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The concept of selfishness has such a wide variety of meanings and contradictory nuances that it is almost impossible to disentangle them all. Selfishness has been lauded as a virtue and castigated as a vice. Some have even attributed selfishness to objects that have no ‘self’: most notably to genes and memes. So let’s start with a definition:
Selfishness: the pursuit of one’s own happiness.
This is a very simple definition, but I think it helps us disentangle some of the contradictions bound up in the concept of selfishness. Pascal, in a famous passage from his Penseés says,
All men seek happiness. This is without exception. Whatever different means they employ, they all tend to this end. The cause of some going to war, and of others avoiding it, is the same desire in both, attended with different views. The will never takes the least step but to this object. This is the motive of every action of every man, even of those who hang themselves.
Selfishness, by this definition is both universal and indispensable. In fact, despite Christian diatribes against selfishness, the Bible says almost nothing against it. Quite the contrary. The Bible assumes that people are selfish and addresses them accordingly with appeals to their happiness and self interest. You won’t find God encouraging self sacrifice for it’s own sake. If there is no vice in selfishness, there is certainly no virtue in unselfishness. There is nothing to be gained by harsh treatment of oneself. When Peter, apparently seeking commendation, tells Jesus, “We have left everything to follow you!” Jesus replies,
“I tell you the truth, no one who has left home or brothers or sisters or mother or father or children or fields for me and the gospel will fail to receive a hundred times as much in this present age (homes, brothers, sisters, mothers, children and fields—and with them, persecutions) and in the age to come, eternal life.”
The implication is clear. “You got a bargain, Peter. Whatever you gave up, you get back in spades, and to top it all off, you get eternal life.” In giving everything up to follow Jesus, Peter had only acted with intelligent self interest. Even Jesus pursued his own happiness, for the writer of Hebrews tells us that “for the joy set before him [Jesus] endured the cross, scorning its shame.”
If selfishness is universal and indispensable, why is it considered such a vice? Why do we teach children not to be selfish? Why do we revile the titans of industry who put their own interests ahead of their companies’?
That last question contains a clue. Hardly anyone objects to corporate executives reaping rewards for their diligent efforts as long as those rewards do not come at the expense of their employees or their customers or of taxpayers. When your pursuit of happiness infringes on mine, then I’m perfectly willing to denounce your selfishness. The idea is that in pursuing our own happiness we ought to take care not to obstruct others’ pursuit of their happiness. Selfishness becomes most selfish not when it is concerned with self but when it is unconcerned with others. This leads to a second definition.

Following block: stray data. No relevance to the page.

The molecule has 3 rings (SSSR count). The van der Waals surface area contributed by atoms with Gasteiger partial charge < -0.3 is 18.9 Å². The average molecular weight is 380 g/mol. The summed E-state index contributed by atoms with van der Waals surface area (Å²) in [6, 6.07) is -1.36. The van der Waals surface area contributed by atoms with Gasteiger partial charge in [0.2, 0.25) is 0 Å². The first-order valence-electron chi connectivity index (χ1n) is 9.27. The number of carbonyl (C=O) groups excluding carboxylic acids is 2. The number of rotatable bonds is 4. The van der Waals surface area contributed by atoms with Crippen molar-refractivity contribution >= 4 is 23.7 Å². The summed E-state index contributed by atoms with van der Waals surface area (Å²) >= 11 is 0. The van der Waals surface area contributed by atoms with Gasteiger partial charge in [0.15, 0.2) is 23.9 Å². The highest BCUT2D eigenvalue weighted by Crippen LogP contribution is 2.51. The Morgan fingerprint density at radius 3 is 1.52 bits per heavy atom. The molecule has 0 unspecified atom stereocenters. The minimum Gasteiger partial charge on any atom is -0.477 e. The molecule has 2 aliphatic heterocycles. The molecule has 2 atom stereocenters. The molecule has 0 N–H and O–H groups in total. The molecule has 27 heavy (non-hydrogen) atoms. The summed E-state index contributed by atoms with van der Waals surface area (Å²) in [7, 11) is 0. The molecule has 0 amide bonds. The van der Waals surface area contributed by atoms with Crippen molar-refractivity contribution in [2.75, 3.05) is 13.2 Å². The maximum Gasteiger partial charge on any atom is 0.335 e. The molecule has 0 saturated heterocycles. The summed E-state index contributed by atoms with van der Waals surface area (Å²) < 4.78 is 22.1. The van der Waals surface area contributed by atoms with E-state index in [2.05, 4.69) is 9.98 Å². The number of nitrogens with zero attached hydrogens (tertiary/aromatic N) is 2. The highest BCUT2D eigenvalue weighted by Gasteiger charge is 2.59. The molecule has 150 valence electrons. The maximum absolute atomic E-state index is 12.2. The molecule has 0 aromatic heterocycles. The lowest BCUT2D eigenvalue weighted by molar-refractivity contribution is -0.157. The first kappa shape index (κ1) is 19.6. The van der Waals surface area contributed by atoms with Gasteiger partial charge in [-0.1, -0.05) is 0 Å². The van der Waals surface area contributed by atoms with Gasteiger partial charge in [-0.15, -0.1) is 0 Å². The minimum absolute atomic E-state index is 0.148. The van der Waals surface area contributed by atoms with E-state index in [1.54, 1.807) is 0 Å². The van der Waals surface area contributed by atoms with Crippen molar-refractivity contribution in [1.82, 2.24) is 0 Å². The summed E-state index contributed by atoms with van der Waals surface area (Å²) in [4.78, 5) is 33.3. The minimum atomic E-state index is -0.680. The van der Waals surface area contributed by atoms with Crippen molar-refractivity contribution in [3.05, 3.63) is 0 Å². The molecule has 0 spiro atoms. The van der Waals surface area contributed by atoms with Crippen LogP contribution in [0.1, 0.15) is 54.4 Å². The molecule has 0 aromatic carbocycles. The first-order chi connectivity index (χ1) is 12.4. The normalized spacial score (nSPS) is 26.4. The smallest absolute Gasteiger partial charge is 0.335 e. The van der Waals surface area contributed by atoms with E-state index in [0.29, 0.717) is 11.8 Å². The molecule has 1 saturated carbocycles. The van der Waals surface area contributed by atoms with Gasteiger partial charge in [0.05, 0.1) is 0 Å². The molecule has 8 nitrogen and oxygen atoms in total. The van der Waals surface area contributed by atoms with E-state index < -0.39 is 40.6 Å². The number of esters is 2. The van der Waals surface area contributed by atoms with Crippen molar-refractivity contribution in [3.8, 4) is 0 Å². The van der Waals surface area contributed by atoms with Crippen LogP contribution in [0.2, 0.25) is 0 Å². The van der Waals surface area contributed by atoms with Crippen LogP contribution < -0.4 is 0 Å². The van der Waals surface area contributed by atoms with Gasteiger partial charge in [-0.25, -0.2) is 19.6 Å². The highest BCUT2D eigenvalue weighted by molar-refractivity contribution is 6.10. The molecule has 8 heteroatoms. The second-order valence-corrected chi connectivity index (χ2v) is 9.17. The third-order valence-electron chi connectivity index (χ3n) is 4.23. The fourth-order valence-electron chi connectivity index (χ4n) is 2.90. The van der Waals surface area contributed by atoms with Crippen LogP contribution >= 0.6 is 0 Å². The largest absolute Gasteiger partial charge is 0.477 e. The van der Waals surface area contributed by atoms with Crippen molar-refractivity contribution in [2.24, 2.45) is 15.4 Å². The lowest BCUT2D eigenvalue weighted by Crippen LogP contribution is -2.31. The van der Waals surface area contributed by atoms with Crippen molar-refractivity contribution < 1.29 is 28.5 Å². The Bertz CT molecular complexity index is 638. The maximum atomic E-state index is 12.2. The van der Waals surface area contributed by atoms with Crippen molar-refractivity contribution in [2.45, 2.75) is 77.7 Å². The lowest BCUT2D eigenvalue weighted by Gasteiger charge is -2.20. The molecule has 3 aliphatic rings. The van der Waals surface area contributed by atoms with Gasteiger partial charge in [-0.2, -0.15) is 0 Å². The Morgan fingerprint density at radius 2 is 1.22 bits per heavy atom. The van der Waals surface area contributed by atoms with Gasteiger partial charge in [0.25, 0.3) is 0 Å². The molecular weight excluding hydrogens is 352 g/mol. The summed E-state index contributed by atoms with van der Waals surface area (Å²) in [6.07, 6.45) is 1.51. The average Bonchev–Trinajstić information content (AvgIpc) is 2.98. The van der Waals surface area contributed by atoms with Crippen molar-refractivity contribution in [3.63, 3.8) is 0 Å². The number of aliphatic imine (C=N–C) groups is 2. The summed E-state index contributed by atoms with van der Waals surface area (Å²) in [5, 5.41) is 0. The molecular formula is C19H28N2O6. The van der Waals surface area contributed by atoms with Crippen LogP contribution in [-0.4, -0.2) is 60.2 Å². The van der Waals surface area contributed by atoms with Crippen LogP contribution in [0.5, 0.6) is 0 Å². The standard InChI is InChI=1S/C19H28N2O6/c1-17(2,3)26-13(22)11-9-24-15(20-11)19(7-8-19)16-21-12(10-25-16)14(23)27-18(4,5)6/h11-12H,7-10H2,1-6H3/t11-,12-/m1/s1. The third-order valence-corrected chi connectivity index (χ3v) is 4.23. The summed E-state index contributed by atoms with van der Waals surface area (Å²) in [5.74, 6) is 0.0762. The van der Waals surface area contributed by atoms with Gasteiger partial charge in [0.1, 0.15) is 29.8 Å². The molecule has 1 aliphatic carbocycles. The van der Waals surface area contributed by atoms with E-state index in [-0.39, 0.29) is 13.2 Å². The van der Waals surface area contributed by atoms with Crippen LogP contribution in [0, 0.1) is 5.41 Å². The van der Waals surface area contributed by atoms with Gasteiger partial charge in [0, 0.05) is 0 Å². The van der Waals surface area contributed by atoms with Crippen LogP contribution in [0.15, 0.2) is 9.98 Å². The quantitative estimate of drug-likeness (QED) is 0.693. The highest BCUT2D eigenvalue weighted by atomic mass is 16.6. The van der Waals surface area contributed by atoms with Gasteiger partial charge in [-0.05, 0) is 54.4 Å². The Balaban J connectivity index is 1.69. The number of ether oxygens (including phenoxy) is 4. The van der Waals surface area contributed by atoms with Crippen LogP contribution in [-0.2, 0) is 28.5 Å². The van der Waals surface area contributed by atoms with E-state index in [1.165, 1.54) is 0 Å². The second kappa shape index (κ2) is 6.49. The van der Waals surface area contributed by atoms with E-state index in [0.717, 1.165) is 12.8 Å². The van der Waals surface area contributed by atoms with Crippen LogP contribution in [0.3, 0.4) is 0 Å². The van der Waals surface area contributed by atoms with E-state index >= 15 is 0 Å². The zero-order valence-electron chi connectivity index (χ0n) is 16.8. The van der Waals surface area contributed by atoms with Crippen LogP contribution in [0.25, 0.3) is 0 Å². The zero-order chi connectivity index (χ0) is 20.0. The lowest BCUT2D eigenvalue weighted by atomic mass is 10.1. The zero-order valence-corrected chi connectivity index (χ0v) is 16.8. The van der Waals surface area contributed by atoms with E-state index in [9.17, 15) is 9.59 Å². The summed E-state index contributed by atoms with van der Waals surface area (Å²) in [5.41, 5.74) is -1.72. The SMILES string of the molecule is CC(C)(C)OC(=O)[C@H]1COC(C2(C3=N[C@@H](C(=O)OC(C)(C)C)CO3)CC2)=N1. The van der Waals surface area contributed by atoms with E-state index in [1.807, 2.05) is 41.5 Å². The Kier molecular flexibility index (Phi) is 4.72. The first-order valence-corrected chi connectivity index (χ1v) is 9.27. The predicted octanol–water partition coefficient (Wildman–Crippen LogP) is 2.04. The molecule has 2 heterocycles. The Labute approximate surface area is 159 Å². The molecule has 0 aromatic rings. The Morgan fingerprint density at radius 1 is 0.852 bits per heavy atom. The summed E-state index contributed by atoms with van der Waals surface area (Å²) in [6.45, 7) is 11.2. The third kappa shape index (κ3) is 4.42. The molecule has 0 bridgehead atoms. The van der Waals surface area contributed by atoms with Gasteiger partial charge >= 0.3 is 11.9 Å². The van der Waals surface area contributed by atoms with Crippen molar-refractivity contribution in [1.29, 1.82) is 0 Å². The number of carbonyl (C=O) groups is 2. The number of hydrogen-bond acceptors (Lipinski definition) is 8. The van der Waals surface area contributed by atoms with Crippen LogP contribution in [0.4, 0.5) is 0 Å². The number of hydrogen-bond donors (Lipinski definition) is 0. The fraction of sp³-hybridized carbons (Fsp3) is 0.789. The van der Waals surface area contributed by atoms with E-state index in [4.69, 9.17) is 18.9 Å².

Selfishness: indifference to others.
It’s not necessary to reconcile these two definitions; words can have more than one meaning. We just need to be clear what meaning we are using. The first definition leads us to a universal, essential characteristic of humans. But indifference to others need not be universal nor essential. In fact, taken to an extreme, indifference to others thwarts our pursuit of happiness.
Of course, some level of indifference is essential to our health and happiness. If I were really concerned about the plight of everyone in need, whether AIDS victims in Africa, child prostitutes in Southeast Asia, or poor people driven from their homes right here in America, I would be paralyzed by the magnitude of raw need. I can only be really concerned about those who come within my purview, those who are my neighbors.
This neighborly concern is not in conflict with my self interest. By showing kindness to my neighbors, I am making my neighborhood more civil, more charitable. If I have mercy on them, someone may have mercy on me when I am in need. Real kindness, however, does not spring from such enlightened self interest. It springs from genuine affection for others.
When Jesus wanted to illustrate neighborly love, he told the story of the good Samaritan. In the story, the religious “good guys” concerned with their position and reputation, do not see a fellow sufferer. They see an annoyance. The Samaritan, however, has compassion on him. When he sees the man bloodied and hurt, he hurts too. He is motivated not by self interest but by spontaneous affection for another human being. He suffers with him, envisioning himself in the same predicament. This upwelling of compassion compels him to tend the man’s wounds, take him to Urgent Care, and pay for his treatment.
Does the Samaritan act unselfishly? Yes and no. Certainly he was not indifferent to the wounded man. Love, by its very nature, is other centered. Love takes pleasure in serving the one loved. The Samaritan was not annoyed at having to stop. He was not grudging in his efforts to help. He gave freely and unconstrainedly. It was his pleasure to serve. In serving, he pursued his own happiness and no doubt found greater fulfillment than the priest and Levite who had each passed by the man and left him to die.